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Should We Go (to Toronto)?

As usual, it was ridiculously hot and humid on July 1. But unlike most years, we weren’t sweating on Parliament Hill, waving flags and attending Ottawa’s biggest summer party.

The city was dead quiet. Predictably, Canada Day celebrations had all gone virtual across the country.

I found it sad and pointless to celebrate from the living room, in front of the TV, so I treated it as a normal day. I worked, I didn’t wear red and I didn’t play with the firecrackers Feng bought—yes, I know, rebelling against a pandemic is very childish of me and I completely agree cancelling live events was the right move, anyway.

I was in a bad mood and sick of a long list of things last week, including the crazy queues in front of supermarkets—granted, the ones pictured below were mostly because of people stocking up before Canada Day, but still.

Queue at Loblaws a few days before Canada Day, Ottawa, July 2020
Queue at Loblaws a few days before Canada Day, Ottawa, July 2020
Queue at Walmart a few days before Canada Day, Ottawa, July 2020
Queue at Walmart a few days before Canada Day, Ottawa, July 2020

The three of us needed a change a scenery, a break from worrying about what we can’t control—work and money, back to school plans (or lack thereof), the state of the world.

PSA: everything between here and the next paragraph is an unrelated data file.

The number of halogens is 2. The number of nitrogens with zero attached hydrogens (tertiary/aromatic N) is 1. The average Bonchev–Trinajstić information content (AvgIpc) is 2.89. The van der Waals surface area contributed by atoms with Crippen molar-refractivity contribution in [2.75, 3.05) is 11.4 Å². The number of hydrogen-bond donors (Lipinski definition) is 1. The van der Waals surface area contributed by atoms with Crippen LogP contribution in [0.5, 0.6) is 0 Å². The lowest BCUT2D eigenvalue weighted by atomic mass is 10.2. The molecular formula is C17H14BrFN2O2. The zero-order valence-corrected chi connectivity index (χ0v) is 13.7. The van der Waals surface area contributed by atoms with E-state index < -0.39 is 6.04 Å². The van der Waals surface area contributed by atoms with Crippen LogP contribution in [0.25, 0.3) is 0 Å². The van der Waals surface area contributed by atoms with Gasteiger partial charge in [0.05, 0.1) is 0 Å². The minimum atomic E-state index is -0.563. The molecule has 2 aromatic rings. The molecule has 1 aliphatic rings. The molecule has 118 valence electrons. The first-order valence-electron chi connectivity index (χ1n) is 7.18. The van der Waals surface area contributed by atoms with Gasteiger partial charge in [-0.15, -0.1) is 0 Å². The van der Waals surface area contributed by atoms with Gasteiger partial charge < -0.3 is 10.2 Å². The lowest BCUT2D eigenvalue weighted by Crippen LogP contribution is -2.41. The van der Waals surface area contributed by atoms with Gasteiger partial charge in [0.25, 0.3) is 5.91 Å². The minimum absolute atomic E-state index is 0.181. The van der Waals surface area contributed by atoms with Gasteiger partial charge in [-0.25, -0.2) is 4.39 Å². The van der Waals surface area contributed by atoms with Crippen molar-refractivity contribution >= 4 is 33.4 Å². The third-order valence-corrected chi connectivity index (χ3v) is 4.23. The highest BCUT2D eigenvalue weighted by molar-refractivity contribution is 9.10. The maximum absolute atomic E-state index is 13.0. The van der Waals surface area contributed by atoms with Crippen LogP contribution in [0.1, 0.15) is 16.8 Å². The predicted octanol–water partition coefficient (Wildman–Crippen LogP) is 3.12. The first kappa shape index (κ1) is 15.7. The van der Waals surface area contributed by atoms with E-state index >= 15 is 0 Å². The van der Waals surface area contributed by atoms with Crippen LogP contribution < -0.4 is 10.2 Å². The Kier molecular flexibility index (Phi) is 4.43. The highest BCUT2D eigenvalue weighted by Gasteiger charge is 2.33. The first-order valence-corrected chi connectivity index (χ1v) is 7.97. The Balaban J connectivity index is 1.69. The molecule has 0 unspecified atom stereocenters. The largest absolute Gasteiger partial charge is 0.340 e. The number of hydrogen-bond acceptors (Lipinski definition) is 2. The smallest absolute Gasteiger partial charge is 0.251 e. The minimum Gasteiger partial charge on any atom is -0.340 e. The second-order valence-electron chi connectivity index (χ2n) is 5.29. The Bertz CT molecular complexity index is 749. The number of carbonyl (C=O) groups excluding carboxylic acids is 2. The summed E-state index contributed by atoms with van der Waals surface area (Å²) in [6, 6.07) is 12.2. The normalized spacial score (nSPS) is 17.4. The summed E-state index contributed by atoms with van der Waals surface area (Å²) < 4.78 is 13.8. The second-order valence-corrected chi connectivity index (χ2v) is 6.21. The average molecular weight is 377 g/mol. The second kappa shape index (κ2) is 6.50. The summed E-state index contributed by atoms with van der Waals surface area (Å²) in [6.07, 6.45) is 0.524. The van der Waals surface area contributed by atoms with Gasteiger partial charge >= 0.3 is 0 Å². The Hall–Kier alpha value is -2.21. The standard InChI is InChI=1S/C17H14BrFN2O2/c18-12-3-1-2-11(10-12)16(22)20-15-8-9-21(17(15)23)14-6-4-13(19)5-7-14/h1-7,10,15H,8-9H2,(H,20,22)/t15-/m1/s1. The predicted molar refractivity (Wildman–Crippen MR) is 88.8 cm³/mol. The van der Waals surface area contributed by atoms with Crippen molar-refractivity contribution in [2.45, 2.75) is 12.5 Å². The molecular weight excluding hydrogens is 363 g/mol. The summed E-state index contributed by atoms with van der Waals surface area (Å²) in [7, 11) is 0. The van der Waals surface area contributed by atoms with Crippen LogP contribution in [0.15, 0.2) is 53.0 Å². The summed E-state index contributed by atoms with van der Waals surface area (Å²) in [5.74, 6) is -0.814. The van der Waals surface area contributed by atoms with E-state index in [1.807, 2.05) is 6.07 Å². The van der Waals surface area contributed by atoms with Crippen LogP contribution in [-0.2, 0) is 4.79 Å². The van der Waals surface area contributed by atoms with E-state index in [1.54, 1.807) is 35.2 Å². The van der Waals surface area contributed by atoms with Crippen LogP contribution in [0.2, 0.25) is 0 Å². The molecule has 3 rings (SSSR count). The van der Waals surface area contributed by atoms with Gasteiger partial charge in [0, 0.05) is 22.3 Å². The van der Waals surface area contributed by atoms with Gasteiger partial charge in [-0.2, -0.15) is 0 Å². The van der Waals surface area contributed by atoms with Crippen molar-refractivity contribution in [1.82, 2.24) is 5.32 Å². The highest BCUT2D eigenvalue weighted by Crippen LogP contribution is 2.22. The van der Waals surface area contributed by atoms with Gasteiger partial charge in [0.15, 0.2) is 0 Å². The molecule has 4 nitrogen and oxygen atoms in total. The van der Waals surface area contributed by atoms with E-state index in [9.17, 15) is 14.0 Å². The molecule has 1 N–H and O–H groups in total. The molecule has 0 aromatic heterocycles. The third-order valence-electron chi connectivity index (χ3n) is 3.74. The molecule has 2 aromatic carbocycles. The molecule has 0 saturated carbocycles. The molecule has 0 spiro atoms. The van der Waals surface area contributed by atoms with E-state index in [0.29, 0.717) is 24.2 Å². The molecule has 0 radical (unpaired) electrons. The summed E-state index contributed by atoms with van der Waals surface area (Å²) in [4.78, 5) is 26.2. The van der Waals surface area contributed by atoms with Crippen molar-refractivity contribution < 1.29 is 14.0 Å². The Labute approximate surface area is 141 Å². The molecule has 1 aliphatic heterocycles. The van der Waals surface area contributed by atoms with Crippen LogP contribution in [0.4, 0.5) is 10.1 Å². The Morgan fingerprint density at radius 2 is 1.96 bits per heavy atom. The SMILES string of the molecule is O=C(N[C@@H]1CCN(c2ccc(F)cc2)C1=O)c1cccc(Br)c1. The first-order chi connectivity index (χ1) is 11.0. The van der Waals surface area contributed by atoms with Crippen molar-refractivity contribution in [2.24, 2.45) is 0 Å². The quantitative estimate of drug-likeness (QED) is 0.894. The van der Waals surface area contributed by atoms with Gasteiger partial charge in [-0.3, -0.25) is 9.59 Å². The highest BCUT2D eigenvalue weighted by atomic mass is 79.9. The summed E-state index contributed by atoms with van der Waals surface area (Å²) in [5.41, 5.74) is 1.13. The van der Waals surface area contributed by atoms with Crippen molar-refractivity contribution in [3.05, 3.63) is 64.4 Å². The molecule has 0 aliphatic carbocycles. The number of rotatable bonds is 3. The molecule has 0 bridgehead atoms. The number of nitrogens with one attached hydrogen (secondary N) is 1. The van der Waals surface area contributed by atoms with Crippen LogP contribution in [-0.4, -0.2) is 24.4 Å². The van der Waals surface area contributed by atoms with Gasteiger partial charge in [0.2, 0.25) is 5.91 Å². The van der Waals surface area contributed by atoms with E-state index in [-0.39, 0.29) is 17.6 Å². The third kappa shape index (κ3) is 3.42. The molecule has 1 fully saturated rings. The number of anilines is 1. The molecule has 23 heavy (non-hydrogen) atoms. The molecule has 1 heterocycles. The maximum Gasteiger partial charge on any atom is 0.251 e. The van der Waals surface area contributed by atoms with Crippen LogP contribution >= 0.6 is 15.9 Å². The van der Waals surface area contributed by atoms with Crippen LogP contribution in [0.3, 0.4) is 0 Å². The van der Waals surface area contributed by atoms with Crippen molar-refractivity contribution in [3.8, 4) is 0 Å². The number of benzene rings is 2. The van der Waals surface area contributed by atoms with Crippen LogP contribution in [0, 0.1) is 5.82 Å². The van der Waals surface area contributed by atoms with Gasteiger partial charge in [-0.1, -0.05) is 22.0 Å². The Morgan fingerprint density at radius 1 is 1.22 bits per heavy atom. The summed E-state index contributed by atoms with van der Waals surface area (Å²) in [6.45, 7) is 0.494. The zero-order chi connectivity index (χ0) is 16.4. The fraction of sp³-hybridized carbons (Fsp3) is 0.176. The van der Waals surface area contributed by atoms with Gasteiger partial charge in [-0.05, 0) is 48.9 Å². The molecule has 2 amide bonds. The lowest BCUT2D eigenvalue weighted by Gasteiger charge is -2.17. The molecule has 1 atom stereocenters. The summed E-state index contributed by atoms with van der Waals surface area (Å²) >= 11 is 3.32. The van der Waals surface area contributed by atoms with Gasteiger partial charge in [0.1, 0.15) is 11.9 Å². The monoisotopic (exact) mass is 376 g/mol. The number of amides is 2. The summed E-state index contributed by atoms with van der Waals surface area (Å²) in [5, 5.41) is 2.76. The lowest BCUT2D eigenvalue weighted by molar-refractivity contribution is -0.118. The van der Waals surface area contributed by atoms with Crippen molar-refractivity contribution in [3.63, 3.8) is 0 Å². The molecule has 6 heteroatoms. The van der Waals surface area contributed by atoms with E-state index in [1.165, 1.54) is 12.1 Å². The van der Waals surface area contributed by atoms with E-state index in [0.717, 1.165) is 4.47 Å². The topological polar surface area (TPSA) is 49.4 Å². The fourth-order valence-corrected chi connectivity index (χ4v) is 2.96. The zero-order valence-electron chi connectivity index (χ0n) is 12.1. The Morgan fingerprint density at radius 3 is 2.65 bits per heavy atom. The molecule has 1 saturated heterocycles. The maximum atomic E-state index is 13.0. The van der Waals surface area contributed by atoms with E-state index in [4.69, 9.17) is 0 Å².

Yes, it’s a pandemic, it’s not like we can run away from it, but we can still do stuff, right?

Travelling has always been the best medicine for me. Going away and living out of a bag for a few days or a few months is a great way to focus on the present and enjoy the moment, something I can never achieve at home—no, thank you, I’ll pass on the virtual meditation classes, really. When I travel, I pay attention to what I see, hear and feel, on what I need right away. I invariably realize the world is much friendlier than what the news report. It’s a back to the basic experience—find food, cool places and shelter, never mind tomorrow.

So, where could we go? Toronto was the obvious pick—no travel restrictions, a manageable five-hour drive, a big enough place.

“Everything will be closed.”

“Yep.”

Toronto only entered phase 2 of the reopening plan on June 24, almost two weeks after Ottawa.

“No restaurants…”

Takeout only, probably. Worst case scenario, supermarkets.”

“No movie theatres, queues everywhere, closed museums…”

“Same as in Ottawa. But new streets to walk on!”

“No public bathrooms.”

“I know, travelling on hard mode. Whatever.”

“Okay, let’s go. When do we leave? Tomorrow?”

“Day after? I have deadlines!”

And so we left on July 2, with a couple of tote bags and Mark who was very excited to go somewhere, anywhere.

Pit stop on HWY 401, July 2, 2020
Pit stop on HWY 401, July 2, 2020
Arriving in Toronto, July 2, 2020
Arriving in Toronto, July 2, 2020
Arriving in Toronto, July 2, 2020
Arriving in Toronto, July 2, 2020
Arriving in Toronto, July 2, 2020
Arriving in Toronto, July 2, 2020
Arriving in Toronto, July 2, 2020
Arriving in Toronto, July 2, 2020

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